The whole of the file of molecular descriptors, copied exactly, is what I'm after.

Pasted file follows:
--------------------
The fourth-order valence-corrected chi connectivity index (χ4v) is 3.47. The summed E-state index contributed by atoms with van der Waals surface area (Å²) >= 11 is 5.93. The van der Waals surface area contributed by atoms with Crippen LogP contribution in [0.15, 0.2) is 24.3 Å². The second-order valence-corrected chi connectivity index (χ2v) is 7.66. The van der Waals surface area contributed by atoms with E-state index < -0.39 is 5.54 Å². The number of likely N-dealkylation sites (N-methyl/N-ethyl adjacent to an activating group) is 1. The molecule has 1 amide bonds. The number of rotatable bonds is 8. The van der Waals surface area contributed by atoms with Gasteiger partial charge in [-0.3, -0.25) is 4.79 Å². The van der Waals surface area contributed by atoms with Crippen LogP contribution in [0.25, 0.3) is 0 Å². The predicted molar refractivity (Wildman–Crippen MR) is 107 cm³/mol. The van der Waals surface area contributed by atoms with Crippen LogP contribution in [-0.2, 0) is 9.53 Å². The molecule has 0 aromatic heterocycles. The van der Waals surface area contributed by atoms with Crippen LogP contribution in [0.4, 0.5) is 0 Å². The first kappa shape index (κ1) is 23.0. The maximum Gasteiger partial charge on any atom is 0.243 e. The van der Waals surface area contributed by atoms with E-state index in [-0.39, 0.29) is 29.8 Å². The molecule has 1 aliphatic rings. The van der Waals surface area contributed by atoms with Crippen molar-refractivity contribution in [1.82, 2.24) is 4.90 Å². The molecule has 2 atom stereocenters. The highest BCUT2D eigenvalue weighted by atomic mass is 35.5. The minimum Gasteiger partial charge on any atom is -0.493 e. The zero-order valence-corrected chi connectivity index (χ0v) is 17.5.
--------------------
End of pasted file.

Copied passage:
The fourth-order valence-corrected chi connectivity index (χ4v) is 3.47. The summed E-state index contributed by atoms with van der Waals surface area (Å²) >= 11 is 5.93. The van der Waals surface area contributed by atoms with Crippen LogP contribution in [0.15, 0.2) is 24.3 Å². The second-order valence-corrected chi connectivity index (χ2v) is 7.66. The van der Waals surface area contributed by atoms with E-state index < -0.39 is 5.54 Å². The number of likely N-dealkylation sites (N-methyl/N-ethyl adjacent to an activating group) is 1. The molecule has 1 amide bonds. The number of rotatable bonds is 8. The van der Waals surface area contributed by atoms with Gasteiger partial charge in [-0.3, -0.25) is 4.79 Å². The van der Waals surface area contributed by atoms with Crippen LogP contribution in [0.25, 0.3) is 0 Å². The predicted molar refractivity (Wildman–Crippen MR) is 107 cm³/mol. The van der Waals surface area contributed by atoms with Crippen LogP contribution in [-0.2, 0) is 9.53 Å². The molecule has 0 aromatic heterocycles. The van der Waals surface area contributed by atoms with Crippen LogP contribution in [0.4, 0.5) is 0 Å². The first kappa shape index (κ1) is 23.0. The maximum Gasteiger partial charge on any atom is 0.243 e. The van der Waals surface area contributed by atoms with E-state index in [-0.39, 0.29) is 29.8 Å². The molecule has 1 aliphatic rings. The van der Waals surface area contributed by atoms with Crippen molar-refractivity contribution in [1.82, 2.24) is 4.90 Å². The molecule has 2 atom stereocenters. The highest BCUT2D eigenvalue weighted by atomic mass is 35.5. The minimum Gasteiger partial charge on any atom is -0.493 e. The zero-order valence-corrected chi connectivity index (χ0v) is 17.5.